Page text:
#OriolesMediaSelfie back at it this spring

Anyone who cuts through work room is fair game, MLB.com reporter Ghiroli says

March 3rd, 2016
The #OriolesMediaSelfie was inspired by Ellen DeGeneres' selfie at the 2014 Oscars. (Brittany Ghiroli)

SARASOTA, Fla. -- Any baseball beat reporter will tell you: They're an odd bunch. They also have a good bit of idle time on their hands. A good portion of your daily job is waiting -- waiting in the clubhouse for a guy you want, sitting in the dugout waiting on a press conference or staked out at batting practice, again waiting, for an update.

It was during one of these waiting games two springs ago, this time after manager Buck Showalter's pregame scrum, that the #OriolesMediaSelfie was born. Ellen DeGeneres had just hosted the Oscars and taken an epic selfie in hopes of breaking the Internet. Why not, proposed the Baltimore Sun's Eduardo Encina, take on our own version with the beat crew?


While we didn't break the Internet or come close to the amount of retweets that Ellen got, the Orioles beat crew wasn't deterred. After all, we had plenty of time to gain Internet fame or make The Ellen DeGeneres Show.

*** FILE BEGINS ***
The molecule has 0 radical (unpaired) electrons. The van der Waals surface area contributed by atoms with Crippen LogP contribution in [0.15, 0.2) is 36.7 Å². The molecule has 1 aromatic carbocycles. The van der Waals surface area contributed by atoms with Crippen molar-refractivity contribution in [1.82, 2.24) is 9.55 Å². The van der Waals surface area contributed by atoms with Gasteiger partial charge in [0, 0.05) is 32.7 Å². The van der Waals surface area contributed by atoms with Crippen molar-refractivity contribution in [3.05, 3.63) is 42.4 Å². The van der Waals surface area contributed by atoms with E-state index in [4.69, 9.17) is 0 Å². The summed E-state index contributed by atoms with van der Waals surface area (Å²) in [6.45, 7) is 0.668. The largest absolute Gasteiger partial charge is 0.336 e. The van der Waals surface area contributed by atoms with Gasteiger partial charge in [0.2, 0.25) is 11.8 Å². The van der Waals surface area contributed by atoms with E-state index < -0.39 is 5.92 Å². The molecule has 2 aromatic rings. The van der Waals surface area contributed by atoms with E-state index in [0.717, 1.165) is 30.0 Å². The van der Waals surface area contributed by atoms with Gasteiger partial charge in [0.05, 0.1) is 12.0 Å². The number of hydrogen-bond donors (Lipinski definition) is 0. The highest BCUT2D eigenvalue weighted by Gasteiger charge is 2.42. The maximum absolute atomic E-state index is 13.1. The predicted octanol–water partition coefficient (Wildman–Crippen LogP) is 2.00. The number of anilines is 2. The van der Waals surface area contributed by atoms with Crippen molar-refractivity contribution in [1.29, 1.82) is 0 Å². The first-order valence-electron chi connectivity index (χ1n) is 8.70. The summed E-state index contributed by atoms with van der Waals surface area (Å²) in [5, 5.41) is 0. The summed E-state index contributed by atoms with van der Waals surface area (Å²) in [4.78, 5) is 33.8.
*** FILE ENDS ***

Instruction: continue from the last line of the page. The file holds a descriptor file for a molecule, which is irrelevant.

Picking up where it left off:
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Three days later, with Hall of Famer Jim Palmer and executive vice president of baseball operations Dan Duquette both hanging out in the media work room, the selfie struck again. The following spring, the rule was laid out: anybody who cut through the media work room, typically en route to the cafeteria, was fair game for a selfie.

The usual cast of characters: Encina the picture taker, Comcast SportsNet's Rich Dubroff, MASNsports.com's Roch Kubatko and me weren't allowed to lure anyone into the media room. But when Cal Ripken Jr. visited camp and had just gotten a new phone, we couldn't resist. It's probably been the most memorable #OriolesMediaSelfie to date.

In total, there have been roughly a dozen selfies. Adam Jones came for the doughnuts. Chris Davis was just trying to find the quickest route to the bathroom. Hyun Soo Kim was coming for his press conference. All obliged. (There are no repeat selfies, so they're off the hook for future visits.)

It works because it's Spring Training and everyone's in a good mood. It's a fun, light-hearted way to pass the many hours the same beat reporters spend in the same media work room for six weeks every spring. And now that these rules have been laid out publicly, our two-year selfie-versary could very well be our last. Consider yourself warned.